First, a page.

Amazon.com packages - a common sight in building managers' offices and mail centers on campus - are easily recognizable by the company's familiar "smile" logo. University President Drew G. Faust wrote in a letter to Amazon CEO Jeff Bezos that she hopes the technology and retail giant will choose Boston as the home of its second headquarters.
In her letter, Faust wrote that universities like Harvard play a critical role in making the Boston area “a competitive place for Amazon’s next venture."
“Soon people won’t even identify digital history as something different, because it will be so ingrained as part of the way people study history,” Gabriel Pizzorno said.
“You wouldn’t have come if I’d just asked you to,” the chief shrugged. I lingered. “Come on, don’t be an asshole. I’ve got an assignment from the President themself.” I sat. The President? That was big. It had been a tumultuous and scandalous 10 years, after Faust had given the reins to—wait, you know the story. I’ll stop boring you. The chief poured us both a whiskey. “Son of one of our major donors, and I mean major, just failed a class.”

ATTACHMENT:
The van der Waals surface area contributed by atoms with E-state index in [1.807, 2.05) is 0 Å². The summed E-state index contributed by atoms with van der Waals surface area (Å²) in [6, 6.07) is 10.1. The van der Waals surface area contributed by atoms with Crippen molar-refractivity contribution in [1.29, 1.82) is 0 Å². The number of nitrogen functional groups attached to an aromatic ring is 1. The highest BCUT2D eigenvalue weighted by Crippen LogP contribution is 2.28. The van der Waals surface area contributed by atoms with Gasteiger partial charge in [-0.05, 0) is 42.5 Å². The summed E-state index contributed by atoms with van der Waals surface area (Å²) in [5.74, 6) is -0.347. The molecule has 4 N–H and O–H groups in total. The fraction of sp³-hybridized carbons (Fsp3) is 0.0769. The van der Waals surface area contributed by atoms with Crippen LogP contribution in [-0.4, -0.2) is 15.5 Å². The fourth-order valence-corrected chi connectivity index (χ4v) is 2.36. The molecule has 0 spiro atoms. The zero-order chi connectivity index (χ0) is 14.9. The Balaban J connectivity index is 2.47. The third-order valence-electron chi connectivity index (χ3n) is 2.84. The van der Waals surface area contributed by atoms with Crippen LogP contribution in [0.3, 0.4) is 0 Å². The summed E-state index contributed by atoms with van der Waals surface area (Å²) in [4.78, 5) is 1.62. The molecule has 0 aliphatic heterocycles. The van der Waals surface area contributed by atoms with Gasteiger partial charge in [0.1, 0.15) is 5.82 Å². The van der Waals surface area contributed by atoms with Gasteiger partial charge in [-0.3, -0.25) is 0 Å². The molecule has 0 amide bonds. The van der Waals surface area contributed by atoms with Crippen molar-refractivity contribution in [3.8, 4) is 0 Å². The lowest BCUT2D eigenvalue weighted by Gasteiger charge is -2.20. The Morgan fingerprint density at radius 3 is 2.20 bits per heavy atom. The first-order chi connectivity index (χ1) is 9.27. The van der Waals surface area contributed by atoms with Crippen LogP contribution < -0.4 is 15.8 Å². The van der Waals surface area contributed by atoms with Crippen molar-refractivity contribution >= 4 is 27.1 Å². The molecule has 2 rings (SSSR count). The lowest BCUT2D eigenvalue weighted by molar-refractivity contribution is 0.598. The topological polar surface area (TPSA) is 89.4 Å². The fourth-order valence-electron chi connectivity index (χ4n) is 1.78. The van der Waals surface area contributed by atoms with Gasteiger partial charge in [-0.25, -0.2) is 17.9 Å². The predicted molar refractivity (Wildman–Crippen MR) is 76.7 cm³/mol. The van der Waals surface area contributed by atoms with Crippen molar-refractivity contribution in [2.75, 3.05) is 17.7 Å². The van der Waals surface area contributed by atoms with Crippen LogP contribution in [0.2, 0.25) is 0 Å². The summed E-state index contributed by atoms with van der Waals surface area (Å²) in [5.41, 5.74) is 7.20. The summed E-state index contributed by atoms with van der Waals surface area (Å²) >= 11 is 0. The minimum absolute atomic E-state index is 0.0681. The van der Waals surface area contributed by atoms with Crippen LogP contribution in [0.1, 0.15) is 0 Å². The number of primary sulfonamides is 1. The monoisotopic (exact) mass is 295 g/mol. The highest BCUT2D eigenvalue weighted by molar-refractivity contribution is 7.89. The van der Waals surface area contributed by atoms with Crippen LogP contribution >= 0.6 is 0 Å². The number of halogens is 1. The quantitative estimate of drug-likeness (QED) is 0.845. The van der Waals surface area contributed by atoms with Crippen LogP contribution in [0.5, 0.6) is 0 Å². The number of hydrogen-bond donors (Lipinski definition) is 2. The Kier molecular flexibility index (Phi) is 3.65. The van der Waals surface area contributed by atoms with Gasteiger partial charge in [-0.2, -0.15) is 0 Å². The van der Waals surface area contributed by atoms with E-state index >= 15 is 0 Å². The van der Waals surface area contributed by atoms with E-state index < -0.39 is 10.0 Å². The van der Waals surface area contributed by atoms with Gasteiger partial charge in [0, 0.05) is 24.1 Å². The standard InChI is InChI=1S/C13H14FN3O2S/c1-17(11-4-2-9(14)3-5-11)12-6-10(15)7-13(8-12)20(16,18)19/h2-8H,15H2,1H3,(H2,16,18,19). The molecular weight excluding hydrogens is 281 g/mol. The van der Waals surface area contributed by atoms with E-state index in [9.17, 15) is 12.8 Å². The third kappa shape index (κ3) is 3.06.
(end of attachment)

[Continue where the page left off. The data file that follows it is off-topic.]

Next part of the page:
There is only one other customer in the store, who seems to be waiting for an Amazon staff member to appear behind the counter. He turns, we make eye contact, and he looks back at his phone. Neither of us went to an Amazon pick-up location to interact with other people.
As social media becomes increasingly integral to everyday life, four Harvard professors discussed its impact on individuals’ identities and relationships at a panel on Monday.